Sunday, 24 Oct 2021 - 18 of Heshvan, 5782

Number of people making aliyah increase this year

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If the same rate of Aliyah continues, it is expected that between 26,000-27,000 people would move to Israel by the end of this year. Compared to the pre-Covid numbers of 2019, this year is however a lower figure than in 2019 when 33,500 olim (immigrants) arrived in Israel.

To date, more than 3,340,000 immigrants have made aliyah since the State of Israel’s establishment.

The number of people who thus far made Aliyah — immigrate to Israel — in 2021 has strongly increased compared to last year, according to a report by the Ministry of Aliyah and Integration and the Jewish Agency for Israel.

“Israel has continued seeing a dramatic rise in Aliyah despite the Covid-19 pandemic, with the Ministry of Aliyah and Integration and the Jewish Agency ensuring that immigration continues despite the difficulty and limitations on international travel,” the statement on the report said.

The easing of coronavirus restrictions is in part attributable for 20,360 people moving to Israel over the last three quarters — a 31 percent increase over the 15,598 indiviudals who immigrated to Israel in 2020.

If the same rate of Aliyah continues, it is expected that between 26,000-27,000 people would move to Israel by the end of this year. Compared to the pre-Covid numbers of 2019, this year is however a lower figure than in 2019 when 33,500 olim (immigrants) arrived in Israel.

The largest source of immigrants in 2021 has been from Russia, with over 5,000 people arriving, followed by 3,104 from the U.S. The latter figure already marks a 41 percent increase over 2020. Meanwhile, 2,819 people arrived from France and 2,123 from Ukraine. In addition, 1,589 have come from Ethiopia, primarily due to Operation Zur Israel, led by the Jewish Agency and the Aliyah and Integration Ministry, which aims to reunite families.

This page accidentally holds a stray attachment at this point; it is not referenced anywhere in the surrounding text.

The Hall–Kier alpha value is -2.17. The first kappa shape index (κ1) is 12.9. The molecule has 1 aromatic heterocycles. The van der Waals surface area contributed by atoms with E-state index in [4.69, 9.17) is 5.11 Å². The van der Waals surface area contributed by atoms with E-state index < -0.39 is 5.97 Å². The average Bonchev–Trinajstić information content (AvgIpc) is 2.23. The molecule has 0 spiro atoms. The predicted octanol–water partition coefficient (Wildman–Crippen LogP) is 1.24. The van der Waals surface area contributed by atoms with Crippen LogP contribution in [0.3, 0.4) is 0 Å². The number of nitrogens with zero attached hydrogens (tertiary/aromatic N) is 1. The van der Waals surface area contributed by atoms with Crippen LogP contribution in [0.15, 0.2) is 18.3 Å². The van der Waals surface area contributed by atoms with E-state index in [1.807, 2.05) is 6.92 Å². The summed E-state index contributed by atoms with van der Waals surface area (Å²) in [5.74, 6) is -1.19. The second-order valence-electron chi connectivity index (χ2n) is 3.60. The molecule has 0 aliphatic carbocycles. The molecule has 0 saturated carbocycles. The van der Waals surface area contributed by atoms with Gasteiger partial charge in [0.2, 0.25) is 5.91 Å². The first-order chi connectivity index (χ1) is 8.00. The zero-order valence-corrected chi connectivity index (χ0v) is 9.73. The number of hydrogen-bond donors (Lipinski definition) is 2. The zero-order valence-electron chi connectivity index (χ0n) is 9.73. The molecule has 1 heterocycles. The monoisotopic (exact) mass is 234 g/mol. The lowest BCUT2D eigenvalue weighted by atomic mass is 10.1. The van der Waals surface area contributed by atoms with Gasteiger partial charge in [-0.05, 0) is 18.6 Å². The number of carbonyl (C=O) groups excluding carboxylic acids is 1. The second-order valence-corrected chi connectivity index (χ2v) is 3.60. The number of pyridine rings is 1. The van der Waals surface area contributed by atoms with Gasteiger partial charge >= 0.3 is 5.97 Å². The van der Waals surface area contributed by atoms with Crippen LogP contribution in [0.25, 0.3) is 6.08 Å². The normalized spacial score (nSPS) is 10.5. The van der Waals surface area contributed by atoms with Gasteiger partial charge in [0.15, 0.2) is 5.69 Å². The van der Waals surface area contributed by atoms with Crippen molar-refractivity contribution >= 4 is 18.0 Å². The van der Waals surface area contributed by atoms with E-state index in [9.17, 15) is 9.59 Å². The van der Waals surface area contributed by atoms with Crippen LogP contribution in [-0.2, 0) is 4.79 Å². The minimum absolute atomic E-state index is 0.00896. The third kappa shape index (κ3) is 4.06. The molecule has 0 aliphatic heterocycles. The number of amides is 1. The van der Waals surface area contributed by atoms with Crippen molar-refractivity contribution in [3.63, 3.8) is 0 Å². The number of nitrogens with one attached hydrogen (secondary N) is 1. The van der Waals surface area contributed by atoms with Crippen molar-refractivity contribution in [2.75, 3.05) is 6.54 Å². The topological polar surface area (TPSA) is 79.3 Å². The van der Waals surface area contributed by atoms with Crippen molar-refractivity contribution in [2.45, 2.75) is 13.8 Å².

More than half of this year’s olim are under age 35, with about 23.4 percent falling in the 0-17 age group, 33.4 percent being between 18-35, 16.3 percent between ages 36-50, 13 percent between 51-64 and 13.9 percent over 65.

Most of the olim are employed in the service and commerce industries, while 5.2 percent work in technology and engineering and 4.2 percent work in the medical field, according to the data.

The new immigrants’ preferred destination this year has been Jerusalem, which is currently home to 2,184 of the olim. Tel Aviv is a close second at 2,122, while Netanya is home to 2,031, Haifa to 1,410 and 744 to Ashdod. Ra’anana, Beit Shemesh, Nahariya, Beersheva and Bat Yam have all absorbed 600 to 700 immigrants.

Yom HaAliyah, established by the Knesset in 2016, is celebrated on the seventh day of the Jewish month of Cheshvan and coincides with the Torah portion of Lech Lecha, in which God commands Abraham to go to the land of Israel. The aim of the holiday is to celebrate the development of Israel as a multicultural society and emphasize the importance of aliyah to Israel, according to the J.A.

Several events will be held in Israel throughout the week to celebrate the contributions of olim to the country.

Jewish Agency acting chairman of the executive Yaakov Hagoel remarked, “I’m moved by each and every aliyah flight. Despite the challenging period and many limitations brought on by the global pandemic, since the beginning of the year, there’s been a significant increase in olim in comparison to a similar period last year. Olim from across the globe chose to come and build their future in Israel. These olim are a strategic asset to the State of Israel and contribute to every aspect of life. We all must contribute to their integration. We are strengthened by each oleh who comes to Israel.”

To date, more than 3,340,000 immigrants have made aliyah since the state’s establishment.

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